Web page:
As highlighted in the UN-World Bank report Pathways for Peace: Inclusive Approaches to Preventing Violent Conflict, the number of violent conflicts has increased since 2010, thus raising the question of how violence and its escalation can be prevented. Conflict prevention mechanisms exist. Let’s take a look at Early Warning and Response Systems (EWRS), but first, what is early warning and early response?
The nature of conflict is changing. Fighting has taken on new forms, often involving a burgeoning constellation of armed groups operating in increasingly complex threat environments that feature not only state armies, but non-state armed groups, criminal gangs, drug-traffickers, and groups designated as terrorist organizations. These actors employ new communications and weapons technologies, and frequently operate across national borders.
Every day, more than 44,000 people are forced to flee their homes because of conflict and persecution. In some humanitarian settings, sexual violence—by both partners and non-partners—is also exacerbated.
Girls’ mobility is often restricted, and rates of child marriage may increase. Women and girls can experience violence at every stage of their journeys, including at camps, transit countries, when they reach their destinations, and when they return home to a war-ravaged setting.
Despite these challenges, to date there has been very little research to identify effective interventions to prevent and address GBV in humanitarian settings.
On a visit last year to the East region of Cameroon, a traditional leader we met in the municipality of Garoua-Boulai impressed us with their efforts to help refugees.
“We were the first to welcome our Central African brothers. We live at the border, so they came to us. There were women, children… tired, some injured. Most of them had to abandon everything, and travelled only with the clothes they wore. They are our brothers, so we welcomed them. We gave them a place to settle down, some farm a small plot of land,” he said.
Across the world, the movement of people is an increasingly urban phenomenon. As such, researchers are beginning to recognize that the developmental consequences of migration are often felt most acutely at the municipal or provincial level. A newly published study Mixed Migration, Forced Displacement and Job Outcomes in South Africa, adds to the growing body of research on movement to cities by highlighting the important urban dimensions of these movements into and within South Africa.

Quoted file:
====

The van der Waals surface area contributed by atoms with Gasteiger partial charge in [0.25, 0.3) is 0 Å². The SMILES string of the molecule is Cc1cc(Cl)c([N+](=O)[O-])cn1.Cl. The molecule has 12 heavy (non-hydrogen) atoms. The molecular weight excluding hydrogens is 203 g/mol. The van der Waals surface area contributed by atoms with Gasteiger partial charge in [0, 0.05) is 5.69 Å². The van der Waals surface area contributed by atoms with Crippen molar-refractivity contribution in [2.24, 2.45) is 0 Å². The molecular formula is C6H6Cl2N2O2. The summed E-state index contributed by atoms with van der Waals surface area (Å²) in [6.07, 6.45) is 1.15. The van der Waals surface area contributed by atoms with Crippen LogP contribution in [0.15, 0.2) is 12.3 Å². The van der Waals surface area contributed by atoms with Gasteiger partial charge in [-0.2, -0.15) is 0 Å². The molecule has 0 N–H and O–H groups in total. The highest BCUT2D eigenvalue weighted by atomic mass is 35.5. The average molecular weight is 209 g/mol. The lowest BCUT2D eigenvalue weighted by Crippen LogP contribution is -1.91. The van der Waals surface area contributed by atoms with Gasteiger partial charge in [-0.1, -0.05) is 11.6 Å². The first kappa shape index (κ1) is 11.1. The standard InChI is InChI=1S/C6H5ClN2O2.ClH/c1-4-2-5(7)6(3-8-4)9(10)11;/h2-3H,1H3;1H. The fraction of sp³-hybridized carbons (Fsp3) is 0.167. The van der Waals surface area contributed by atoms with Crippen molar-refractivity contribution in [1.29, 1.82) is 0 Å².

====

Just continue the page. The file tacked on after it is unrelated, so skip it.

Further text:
When refugees arrive, everything changes for the hosting community. Suddenly, there are large numbers of people who need to use your hospital, your school, and collect water from the same source. You know that they have suffered a traumatic experience, but you may start blaming the newcomers for the pressures that they bring to your community, causing tensions and raising the possibility of potential conflict.
This week, I attended the 73rd session of the United Nations General Assembly (UNGA). This annual gathering provides an opportunity for the international community to discuss some of the most pressing global challenges, innovative solutions to address them and progress since last year.
I had the chance to participate in several key events on Fragility, Conflict, and Violence (FCV). Since 2010, the number of major violent conflicts has tripled, and the fragility landscape is becoming even more complex. Violent extremism, climate change, pandemics and food insecurity are on the rise. Conflicts drive 80 percent of all humanitarian needs.
When considering support for refugees and their host communities, gender based violence (GBV) is a great concern that requires special care and attention.
Unfortunately, violence against women and girls is all too common in many countries across the globe. Drivers of GBV include entrenched social norms that perpetuate power imbalances between men and women, and more generally circumscribe women’s agency and voice in communities and in the home. Despite a recent increase in reporting, data suggest that 45 percent of women who have experienced GBV did not seek help or tell anyone, and there are striking regional differences.
Humanitarian organizations have very tough choices to make when it comes to deciding who receives assistance. In principle, humanitarian assistance should be for everyone, but with all the crises going on in the world today, budgetary support for these kinds of operations cannot keep up with the rapidly growing need for assistance.
As efforts continue to improve the global response to forced displacement, the World Bank Group and UNHCR are setting up a new joint data center that will better support refugees, internally displaced persons, stateless people, returnees, asylum-seekers, and host communities. The two organizations recently agreed to establish the center in Copenhagen based on recommendations from an independent selection panel, backed by a generous contribution from the government of Denmark.
Why a new data center? With all the data that is available today, you may wonder why anyone would need more data. What kind of data are we talking about here, and wouldn’t this overlap with what other organizations are doing already?